Wednesday, March 25, 2015

‘Little Baby Buttercup’ (Book Review)

This has got to be one of the cutest toddler books I’ve ever read. Little Baby Buttercup (Nancy Paulsen Books, 2015) is a “Mommy and Me” story about daily activities and growing up. Readers will join Buttercup, as she eats, plays with blocks, “helps” her mother in the garden, and explores the outside world of nature and busy people around her.

Author Linda Ashman tells the story using bouncy rhymes that are simple and fun, propelling the story forward. The vocabulary presents a few opportunities for your child to be exposed to new words, like “traveler” and “journey,” and learn to pay attention to sounds, not just actions. While the story follows a bunch of mini-adventures, there is still a sense of dramatic structure. There’s a definite build-up, followed by a point of conflict – rain! – and a calming resolution. Not always what’s expected from a toddler book. Impressive writing, indeed.

Bringing to life Buttercup’s world is illustrator You Byun. She uses sort of an East-meets-West style of drawing and feminine-looking watercolor painting to create pictures that look “vintage” without being “outdated” and “Asian-inspired” without causing the reader to feel like she’s looking at manga. The illustrations are bright and large, sure to capture and maintain a young child’s attention. They are also relevant to the story, driving home the ideas and sounds that Ashman presents.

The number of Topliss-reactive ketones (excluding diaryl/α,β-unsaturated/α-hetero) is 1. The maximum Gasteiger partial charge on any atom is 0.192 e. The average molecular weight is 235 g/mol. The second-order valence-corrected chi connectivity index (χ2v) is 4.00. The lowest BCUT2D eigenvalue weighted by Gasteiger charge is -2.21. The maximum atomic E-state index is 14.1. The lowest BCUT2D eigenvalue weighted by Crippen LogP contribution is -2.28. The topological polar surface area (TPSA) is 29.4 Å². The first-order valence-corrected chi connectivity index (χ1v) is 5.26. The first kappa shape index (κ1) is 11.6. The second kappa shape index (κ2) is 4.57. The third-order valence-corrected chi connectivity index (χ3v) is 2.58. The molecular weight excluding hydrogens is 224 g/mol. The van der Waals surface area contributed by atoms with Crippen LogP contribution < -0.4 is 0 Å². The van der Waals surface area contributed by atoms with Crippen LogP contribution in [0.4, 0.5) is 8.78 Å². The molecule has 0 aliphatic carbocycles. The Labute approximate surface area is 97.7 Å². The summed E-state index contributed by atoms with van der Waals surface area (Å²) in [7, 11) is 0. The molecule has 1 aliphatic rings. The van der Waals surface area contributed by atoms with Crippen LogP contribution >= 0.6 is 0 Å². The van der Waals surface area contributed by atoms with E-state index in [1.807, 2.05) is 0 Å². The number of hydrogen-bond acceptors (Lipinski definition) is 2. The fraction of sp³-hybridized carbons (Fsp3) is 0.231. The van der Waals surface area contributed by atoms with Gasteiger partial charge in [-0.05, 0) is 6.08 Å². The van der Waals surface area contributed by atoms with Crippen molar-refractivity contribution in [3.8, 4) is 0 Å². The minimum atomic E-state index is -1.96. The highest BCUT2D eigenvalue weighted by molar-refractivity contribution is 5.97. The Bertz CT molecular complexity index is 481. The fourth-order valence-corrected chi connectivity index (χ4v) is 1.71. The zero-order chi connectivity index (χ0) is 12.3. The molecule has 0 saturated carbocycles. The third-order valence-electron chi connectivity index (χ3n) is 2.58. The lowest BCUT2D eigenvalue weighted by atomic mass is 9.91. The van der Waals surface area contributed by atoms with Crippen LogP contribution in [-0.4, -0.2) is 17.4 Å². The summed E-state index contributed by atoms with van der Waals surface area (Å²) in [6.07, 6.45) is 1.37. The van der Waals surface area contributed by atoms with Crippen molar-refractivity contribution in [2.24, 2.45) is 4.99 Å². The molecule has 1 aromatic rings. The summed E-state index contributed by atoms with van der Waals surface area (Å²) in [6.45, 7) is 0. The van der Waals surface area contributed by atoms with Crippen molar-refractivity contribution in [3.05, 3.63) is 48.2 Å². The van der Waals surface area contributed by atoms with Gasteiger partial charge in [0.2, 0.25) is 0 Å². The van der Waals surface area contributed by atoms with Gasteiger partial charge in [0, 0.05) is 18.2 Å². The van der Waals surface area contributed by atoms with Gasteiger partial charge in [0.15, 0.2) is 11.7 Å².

I think Little Baby Buttercup is all around adorable. There is a diverse multicultural crowd of kids at the playground and people moving about the town. I wouldn’t say it’s geographically ambiguous, because there’s an obvious east-coast town feel. However, California babies can easily identify with squirrels, coffee shops, and getting caught in the rain.

Before you rush out and buy this book, note that, while Little Baby Buttercup is clearly targeted at toddlers, it boasts a jacketed hardcover and paper pages. You might want to hold off on it, or at least store it in a safe place, until you’re sure your child knows that books are not to be torn and eaten. Properly cared for, this book could be read and loved well into the early grade years.


Disclaimer: I received a copy of this book as a First Reads giveaway winner on GoodReads.com. There was no obligation to write a review.

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